The Thunder need him and Reggie Jackson to step up and fill the void on the perimeter. Lamb has a higher ceiling than Jackson, and this will be the first year that we see that.
With a year out of the spotlight, it is quick to forget just how good Lamb was and what made him such a high draft pick. After soaking up some knowledge on the bench last year, he is primed to break out this season.
Any die-hard Orlando Magic fans who stuck through last season's disastrous showing in Year 1 A.D. (after Dwight) were rewarded when Tobias Harris unceremoniously came to town in the J.J. Redick trade.
It's difficult to even put into words just how outstanding Harris was toward the end of last season. His stat line with Orlando speaks for itself: 17.1 points, 8.5 rebounds, 2.1 assists, 1.4 blocks and 0.9 steals per game.
The only question is, can he repeat his performance over the course of an entire season with guys like Jason Maxiell and Hedo Turkoglu entering the equation? Regardless, they should prove to be inconsequential. Orlando management has to know that it uncovered a diamond in the rough by acquiring Harris.
If I'm a Magic fan, this upcoming season has me excited to see what Harris can do alongside Victor Oladipo.
Everyone involved has to be realistic with the current state of the franchise. Arron Afflalo, Jameer Nelson and the other veterans on the roster are taking this team nowhere fast. The keys must be handed over to Oladipo, Nikola Vucevic, Maurice Harkless and Andrew Nicholson, with Harris running the show.
The Magic have assembled an enormously talented roster behind a potential superstar in Harris.
That's right—I said superstar.
This slide would have been Royce White, but no one knows if he'll ever find his way onto a basketball court.
Evan Turner made big strides last season in his first year without Andre Iguodala running the show. Now, he almost becomes even more of a breakout candidate by default.
He is still just scratching the surface of his potential, but this roster is so devoid of established talent that for the time being, he will be the first, second and third options on offense.
First-rounders Michael Carter-Williams and Nerlens Noel have big question marks heading into the season, which leaves Turner and Thaddeus Young to shoulder a lot of weight.
Turner will be up for the task. He may not bring a bunch of wins to Philly, which is fine seeing as how they seem to be all in for Wiggins, but E.T. is going to put up huge numbers.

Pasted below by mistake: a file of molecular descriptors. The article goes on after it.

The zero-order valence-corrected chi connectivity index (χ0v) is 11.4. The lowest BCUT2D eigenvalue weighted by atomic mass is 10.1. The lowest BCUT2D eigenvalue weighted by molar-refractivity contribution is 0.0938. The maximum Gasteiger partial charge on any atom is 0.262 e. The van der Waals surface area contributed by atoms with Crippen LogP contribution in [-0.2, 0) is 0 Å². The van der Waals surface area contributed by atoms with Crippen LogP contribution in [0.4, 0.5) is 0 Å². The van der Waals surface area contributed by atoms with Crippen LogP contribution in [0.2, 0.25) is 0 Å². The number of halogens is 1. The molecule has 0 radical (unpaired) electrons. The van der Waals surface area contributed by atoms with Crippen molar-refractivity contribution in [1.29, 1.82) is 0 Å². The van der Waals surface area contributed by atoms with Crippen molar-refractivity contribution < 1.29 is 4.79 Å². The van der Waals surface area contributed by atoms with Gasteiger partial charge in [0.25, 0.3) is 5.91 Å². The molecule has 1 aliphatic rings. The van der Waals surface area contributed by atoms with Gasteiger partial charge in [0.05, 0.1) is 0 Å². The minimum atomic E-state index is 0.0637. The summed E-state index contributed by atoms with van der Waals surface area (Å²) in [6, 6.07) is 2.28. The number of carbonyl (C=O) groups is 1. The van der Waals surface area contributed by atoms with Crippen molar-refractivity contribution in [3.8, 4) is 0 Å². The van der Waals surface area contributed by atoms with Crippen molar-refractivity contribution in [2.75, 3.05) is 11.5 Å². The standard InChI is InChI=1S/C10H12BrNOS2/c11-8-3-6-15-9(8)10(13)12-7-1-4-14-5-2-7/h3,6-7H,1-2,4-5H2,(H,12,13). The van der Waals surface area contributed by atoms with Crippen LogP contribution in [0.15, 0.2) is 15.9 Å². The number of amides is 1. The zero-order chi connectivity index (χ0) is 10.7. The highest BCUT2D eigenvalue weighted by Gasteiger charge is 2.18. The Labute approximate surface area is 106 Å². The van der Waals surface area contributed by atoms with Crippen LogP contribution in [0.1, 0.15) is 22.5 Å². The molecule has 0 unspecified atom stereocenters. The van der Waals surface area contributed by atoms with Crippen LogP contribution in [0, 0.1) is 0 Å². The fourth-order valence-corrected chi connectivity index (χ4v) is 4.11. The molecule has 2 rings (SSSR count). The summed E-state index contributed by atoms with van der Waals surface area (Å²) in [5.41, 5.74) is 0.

Fans have been waiting on a Bledsoe breakout since he came into the league. He just needed the opportunity.
He now has that after his trade to Phoenix. There are question marks as to how he and Goran Dragic can coexist in the same backcourt, but Bledsoe's elite athleticism should ease the pain.
I don't think the average fan realizes how outrageous it is for a backup point guard to average nearly one block per game. Bledsoe does exactly that. He made strides last year with his outside shot, canning just under 40 percent from downtown while increasing his overall field-goal percentage to 45 percent.
Bledsoe is a jaw-dropping athlete whom Phoenix is lucky to have. The Suns didn't give up a ton to get him and should be applauded for making such a deal. He now becomes a building block for their rebuilding process and should prove to be a great one in a short amount of time.
Dragic is a good point guard to pair with him. He is unselfish, and his weaknesses are Bledsoe's strengths. If Bledsoe will see big minutes at shooting guard, he will have to use his athleticism to make up for his lack of height.
Phoenix doesn't project to win much this season, but Bledsoe will bring a lot of smiles to fans. They now have a guy who will steer the Suns back on the right track.
I wanted to put Thomas Robinson here, but unless LaMarcus Aldridge gets traded, it is not in the cards right now.
Robin Lopez may be the new starting center, but Meyers Leonard will force his hand and be breathing down his neck. He put up some sneaky good numbers last season and played well down the stretch.
His fantastic athleticism enables him to finish well around the rim, as evidenced by his 55 percent shooting. However, that is not his only weapon. He has an awkward looking jumper that goes in with stunning regularity. He hit 39 percent of his shots from outside of 10 feet, which was higher than both James Harden and Paul George.
In other words, Leonard hit a higher percentage of jumpers as a 21-year-old rookie center than two established superstar shooting guards.
He has some work to do on defense, but he proved to be slightly less raw on the offensive end than most thought heading into his rookie season. Without J.J. Hickson, Portland will need Leonard to step up on that end of the court as well.
This will be the season that Leonard makes his presence felt. He is too talented to keep off the court for Portland.
DeMarcus Cousins can be as good as he wants to be. There might not be another big man in the league with his raw skills.
After three seasons, we've seen that there isn't much that he can't do on a basketball court. He has made the conscious effort to work on his body, and it has paid off. Unfortunately, his problem still remains between the ears.